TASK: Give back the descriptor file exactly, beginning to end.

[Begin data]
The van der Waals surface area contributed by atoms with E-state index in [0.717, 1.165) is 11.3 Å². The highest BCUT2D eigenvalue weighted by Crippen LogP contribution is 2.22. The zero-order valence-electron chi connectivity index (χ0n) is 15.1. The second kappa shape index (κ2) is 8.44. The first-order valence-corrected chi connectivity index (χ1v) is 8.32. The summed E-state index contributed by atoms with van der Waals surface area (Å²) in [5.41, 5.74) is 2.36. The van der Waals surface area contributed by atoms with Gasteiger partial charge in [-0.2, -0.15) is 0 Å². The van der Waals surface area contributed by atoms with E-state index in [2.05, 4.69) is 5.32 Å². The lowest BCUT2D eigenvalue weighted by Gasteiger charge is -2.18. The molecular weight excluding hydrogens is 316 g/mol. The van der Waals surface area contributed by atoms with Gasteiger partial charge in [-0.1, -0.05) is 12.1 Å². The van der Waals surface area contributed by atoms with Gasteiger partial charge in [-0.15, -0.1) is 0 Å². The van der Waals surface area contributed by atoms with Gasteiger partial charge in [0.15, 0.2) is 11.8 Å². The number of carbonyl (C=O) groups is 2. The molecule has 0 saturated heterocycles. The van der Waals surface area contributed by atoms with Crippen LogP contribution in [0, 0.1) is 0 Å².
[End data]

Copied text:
The van der Waals surface area contributed by atoms with E-state index in [0.717, 1.165) is 11.3 Å². The highest BCUT2D eigenvalue weighted by Crippen LogP contribution is 2.22. The zero-order valence-electron chi connectivity index (χ0n) is 15.1. The second kappa shape index (κ2) is 8.44. The first-order valence-corrected chi connectivity index (χ1v) is 8.32. The summed E-state index contributed by atoms with van der Waals surface area (Å²) in [5.41, 5.74) is 2.36. The van der Waals surface area contributed by atoms with Gasteiger partial charge in [-0.2, -0.15) is 0 Å². The van der Waals surface area contributed by atoms with E-state index in [2.05, 4.69) is 5.32 Å². The lowest BCUT2D eigenvalue weighted by Gasteiger charge is -2.18. The molecular weight excluding hydrogens is 316 g/mol. The van der Waals surface area contributed by atoms with Gasteiger partial charge in [-0.1, -0.05) is 12.1 Å². The van der Waals surface area contributed by atoms with Gasteiger partial charge in [-0.15, -0.1) is 0 Å². The van der Waals surface area contributed by atoms with Gasteiger partial charge in [0.15, 0.2) is 11.8 Å². The number of carbonyl (C=O) groups is 2. The molecule has 0 saturated heterocycles. The van der Waals surface area contributed by atoms with Crippen LogP contribution in [0, 0.1) is 0 Å².